My desktop is old enough that when I tried the Cinnamon version, I had massive display problems, such that all pop-up menus and any software I was able to launch showed only a blue window. I couldn't even use the terminal to reboot. Fortunately, I was on a LiveDVD, so I forced a hard reboot.
I don't know if the problem is up-stream (Debian itself) or not, but it's caused me to consider jumping ship from the Debian line entirely. It's just a sad commentary when an LTS release is less stable than the STS release before it.
I've run (and am running) several other distros, but haven't tried any of the recent releases. If you decide to try another release, you need to select it according to what you use your computer for and the availability of your particular software titles and their dependencies.
Anymore, other than the standard browser and email, I've been writing extensively, so almost anything that has Open/Libre Office and has the dependencies required by the few related software titles I use would be fine, which covers most all of them.
i agree with you kg, not sure what happened to 12.04 LTS. Xubuntu seems to be running fine for the last 2 days now, i installed linux mint cinnamon on one of my old laptops and i really like it. it works beautiful just as i want except like u mentioned i have minor display issues with the menu only, some of the icons i cannot see when i click the menu but when i move my mouse over there's a dark grey box where the icon is supposed to be and it says below what the icon is. I havent spend any time figuring out what the problem is coz thats the least concern i have right now. i just want to make sure i have a stable, secure n efficient file-sharing server running for the company i work for. havent tried the mate edition. i heard they are more stable than cinnamon never tried it though.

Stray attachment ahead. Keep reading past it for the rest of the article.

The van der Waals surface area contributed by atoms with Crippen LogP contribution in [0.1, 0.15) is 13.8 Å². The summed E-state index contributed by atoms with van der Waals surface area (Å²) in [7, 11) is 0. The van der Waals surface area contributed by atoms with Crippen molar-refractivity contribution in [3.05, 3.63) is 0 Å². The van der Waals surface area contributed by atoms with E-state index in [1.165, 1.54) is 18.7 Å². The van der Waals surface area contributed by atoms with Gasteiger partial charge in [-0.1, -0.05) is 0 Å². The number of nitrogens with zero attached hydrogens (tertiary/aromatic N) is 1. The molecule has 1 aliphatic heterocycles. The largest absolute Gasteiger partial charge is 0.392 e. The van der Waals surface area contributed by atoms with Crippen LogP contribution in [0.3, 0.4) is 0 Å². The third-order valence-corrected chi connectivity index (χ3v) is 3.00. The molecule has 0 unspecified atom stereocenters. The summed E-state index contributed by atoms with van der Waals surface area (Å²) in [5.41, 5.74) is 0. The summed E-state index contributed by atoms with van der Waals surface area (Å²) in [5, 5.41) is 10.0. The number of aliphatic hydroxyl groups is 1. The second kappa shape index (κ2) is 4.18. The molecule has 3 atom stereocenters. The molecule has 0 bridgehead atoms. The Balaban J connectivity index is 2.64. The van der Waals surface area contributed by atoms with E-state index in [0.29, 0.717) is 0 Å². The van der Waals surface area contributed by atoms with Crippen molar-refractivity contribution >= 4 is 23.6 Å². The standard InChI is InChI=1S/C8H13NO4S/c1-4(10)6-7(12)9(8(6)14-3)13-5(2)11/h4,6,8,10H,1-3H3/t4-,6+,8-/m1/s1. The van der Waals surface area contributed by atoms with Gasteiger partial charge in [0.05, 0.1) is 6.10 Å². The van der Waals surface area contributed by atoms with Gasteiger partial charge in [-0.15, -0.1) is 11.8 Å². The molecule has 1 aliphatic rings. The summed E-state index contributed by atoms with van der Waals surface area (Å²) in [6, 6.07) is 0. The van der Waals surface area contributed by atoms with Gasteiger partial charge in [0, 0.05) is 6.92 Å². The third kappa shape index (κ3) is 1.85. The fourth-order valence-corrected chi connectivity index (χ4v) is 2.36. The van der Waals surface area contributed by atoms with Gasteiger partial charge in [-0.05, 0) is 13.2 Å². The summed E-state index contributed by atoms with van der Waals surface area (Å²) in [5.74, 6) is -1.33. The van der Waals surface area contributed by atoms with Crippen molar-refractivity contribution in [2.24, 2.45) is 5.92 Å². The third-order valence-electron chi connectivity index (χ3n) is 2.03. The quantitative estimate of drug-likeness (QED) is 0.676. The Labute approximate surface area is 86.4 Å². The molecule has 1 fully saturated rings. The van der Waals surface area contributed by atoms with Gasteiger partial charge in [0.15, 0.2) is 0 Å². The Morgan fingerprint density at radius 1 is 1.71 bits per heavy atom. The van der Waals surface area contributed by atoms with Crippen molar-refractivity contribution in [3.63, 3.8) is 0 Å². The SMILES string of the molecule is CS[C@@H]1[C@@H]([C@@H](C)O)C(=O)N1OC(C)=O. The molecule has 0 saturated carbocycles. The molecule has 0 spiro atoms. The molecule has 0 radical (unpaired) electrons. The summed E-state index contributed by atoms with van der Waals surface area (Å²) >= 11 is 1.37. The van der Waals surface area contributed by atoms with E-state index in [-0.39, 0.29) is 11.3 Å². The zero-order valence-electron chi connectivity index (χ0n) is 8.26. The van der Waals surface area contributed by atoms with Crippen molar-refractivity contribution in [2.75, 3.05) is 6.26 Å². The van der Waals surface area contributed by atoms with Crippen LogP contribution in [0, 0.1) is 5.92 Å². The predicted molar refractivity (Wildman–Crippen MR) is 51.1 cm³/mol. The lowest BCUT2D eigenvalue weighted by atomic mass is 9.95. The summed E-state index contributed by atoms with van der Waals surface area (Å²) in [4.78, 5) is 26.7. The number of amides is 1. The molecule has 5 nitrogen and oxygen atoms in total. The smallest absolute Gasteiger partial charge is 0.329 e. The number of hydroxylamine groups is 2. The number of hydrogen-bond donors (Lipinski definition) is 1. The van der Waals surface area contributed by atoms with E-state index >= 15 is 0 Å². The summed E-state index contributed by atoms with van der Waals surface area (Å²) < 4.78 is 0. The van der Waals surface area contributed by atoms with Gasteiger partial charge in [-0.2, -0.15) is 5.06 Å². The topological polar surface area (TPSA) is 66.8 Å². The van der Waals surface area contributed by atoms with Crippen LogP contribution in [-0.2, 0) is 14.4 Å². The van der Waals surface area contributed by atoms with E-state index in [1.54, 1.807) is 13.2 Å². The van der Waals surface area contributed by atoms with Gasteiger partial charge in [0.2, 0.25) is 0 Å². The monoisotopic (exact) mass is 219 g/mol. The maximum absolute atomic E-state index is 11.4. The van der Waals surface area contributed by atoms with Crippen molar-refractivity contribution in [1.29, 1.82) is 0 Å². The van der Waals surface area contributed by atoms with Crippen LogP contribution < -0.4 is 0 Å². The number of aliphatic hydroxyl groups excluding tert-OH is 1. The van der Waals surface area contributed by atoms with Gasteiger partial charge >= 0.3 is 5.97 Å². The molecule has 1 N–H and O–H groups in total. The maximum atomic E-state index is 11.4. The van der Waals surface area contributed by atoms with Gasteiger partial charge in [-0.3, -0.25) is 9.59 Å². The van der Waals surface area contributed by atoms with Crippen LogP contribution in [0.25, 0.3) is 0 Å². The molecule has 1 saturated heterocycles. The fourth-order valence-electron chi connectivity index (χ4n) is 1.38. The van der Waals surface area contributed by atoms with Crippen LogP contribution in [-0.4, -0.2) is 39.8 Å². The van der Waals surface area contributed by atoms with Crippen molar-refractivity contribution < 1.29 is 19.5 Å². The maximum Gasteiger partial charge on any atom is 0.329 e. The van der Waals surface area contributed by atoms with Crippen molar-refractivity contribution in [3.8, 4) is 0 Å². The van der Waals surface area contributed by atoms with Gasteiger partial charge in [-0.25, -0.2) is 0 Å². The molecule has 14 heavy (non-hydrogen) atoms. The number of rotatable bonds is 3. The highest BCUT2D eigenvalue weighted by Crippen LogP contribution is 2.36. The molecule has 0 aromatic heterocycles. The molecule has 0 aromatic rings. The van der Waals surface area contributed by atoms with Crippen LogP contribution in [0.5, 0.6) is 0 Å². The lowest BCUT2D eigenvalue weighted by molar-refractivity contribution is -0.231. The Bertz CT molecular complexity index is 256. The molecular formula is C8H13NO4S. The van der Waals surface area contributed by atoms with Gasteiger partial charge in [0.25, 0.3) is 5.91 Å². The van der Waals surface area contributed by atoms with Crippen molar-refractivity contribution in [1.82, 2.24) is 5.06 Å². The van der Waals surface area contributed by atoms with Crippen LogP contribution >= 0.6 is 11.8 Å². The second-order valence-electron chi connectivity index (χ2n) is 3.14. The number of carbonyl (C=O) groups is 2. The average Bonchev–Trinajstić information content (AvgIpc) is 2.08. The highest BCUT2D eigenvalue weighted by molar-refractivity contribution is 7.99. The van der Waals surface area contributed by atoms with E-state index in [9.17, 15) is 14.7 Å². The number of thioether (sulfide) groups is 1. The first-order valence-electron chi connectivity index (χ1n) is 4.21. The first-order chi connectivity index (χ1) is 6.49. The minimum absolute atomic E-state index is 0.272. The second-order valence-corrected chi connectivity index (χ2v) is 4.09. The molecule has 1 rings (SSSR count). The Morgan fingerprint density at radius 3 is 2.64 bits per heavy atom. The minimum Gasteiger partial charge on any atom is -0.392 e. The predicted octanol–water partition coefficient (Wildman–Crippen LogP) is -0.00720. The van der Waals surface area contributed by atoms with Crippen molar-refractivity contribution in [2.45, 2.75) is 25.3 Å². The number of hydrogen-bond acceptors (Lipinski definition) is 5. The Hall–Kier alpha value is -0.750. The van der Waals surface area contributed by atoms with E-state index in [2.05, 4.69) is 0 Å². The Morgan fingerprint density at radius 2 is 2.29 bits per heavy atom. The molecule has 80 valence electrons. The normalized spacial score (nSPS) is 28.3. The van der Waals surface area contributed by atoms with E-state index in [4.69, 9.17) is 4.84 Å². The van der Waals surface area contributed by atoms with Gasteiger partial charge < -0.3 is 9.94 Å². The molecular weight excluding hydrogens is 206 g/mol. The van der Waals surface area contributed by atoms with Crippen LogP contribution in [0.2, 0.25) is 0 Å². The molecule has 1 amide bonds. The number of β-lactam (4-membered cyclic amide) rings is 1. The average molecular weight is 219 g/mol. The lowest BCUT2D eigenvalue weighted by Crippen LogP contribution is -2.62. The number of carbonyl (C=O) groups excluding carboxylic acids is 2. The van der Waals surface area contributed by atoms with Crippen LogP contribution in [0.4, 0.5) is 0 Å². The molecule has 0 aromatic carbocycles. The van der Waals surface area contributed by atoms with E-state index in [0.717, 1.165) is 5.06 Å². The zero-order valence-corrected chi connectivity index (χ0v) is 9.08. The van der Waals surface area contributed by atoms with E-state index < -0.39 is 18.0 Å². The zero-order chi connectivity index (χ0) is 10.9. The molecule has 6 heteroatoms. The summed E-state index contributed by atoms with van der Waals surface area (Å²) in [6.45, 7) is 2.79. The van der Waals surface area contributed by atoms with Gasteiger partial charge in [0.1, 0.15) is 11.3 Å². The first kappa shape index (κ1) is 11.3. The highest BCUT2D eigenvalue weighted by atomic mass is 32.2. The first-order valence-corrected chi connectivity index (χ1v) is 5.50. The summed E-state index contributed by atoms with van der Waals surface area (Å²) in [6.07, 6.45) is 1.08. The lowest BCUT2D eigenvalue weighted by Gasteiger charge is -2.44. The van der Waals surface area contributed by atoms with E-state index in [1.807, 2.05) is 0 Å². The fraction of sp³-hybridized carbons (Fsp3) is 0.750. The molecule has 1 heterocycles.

I've now downloaded the MATE edition and checked the checksums. I'll burn it to DVD and see what it looks like on my desktop, if it works at all. By what I could gather from the Mint website, they both are an attempt to emulate Gnome 2.X, with Cinnamon being the "bright and shiny bling-bling" model, and MATE being the lighter weight side that's easier on and compatible with more hardware.
I also downloaded PC-BSD (based on FreeBSD), which will run as a LiveDVD. I don't know if it will work, but it's worth a try. Nice also is the "install once" rolling update updates and upgrades.
Since you mentioned file-sharing server, I'll say that BSD is also an excellent platform for servers, right up there with GNU/Linux. FreeBSD is the most popular and well-supported, but if you are concerned with security, OpenBSD is said to focus more on the security aspects. I've never run it, but I'm open to new things.
Distribution: openSuSE 42.1_64+Tumbleweed-KDE, Mint 17.3
The FreeBSD installer, though, is a problem and buggy in itself. At least I failed to get it to install in an extra partition in my system entirely, but maybe you have better luck. I hate to rely on luck, though...
@ JZL - Oh, I'm not about to install BSD of any form on my computer! It's just that PC-BSD has both a LiveCD and a LiveBSD version, and I have a LiveUSB of PC-BSD in my collection. It can be used to access a UFS partition, should the necessity present itself.
There's a major reason why I'm presently not even considering installing it. Apparently, the only wireless encryption protocol it handles is WEP...WPA is not in the selection. Perhaps I'll consider installing it once they bring it out of the "Bronze Age" and closer to the present, but until then, the only use I have for it is as a Live-Tool.
PC-BSD does have a nice DT, though. Too bad I'm not looking for 'pretty'.
gtrrockz84 said: " i have minor display issues " with Mint Cinnamon. I would recommend that for your older laptop try Mint 13 Mate instead of Cinnamon.
I had both installed, and I eventually decided on Mate because it is more stable.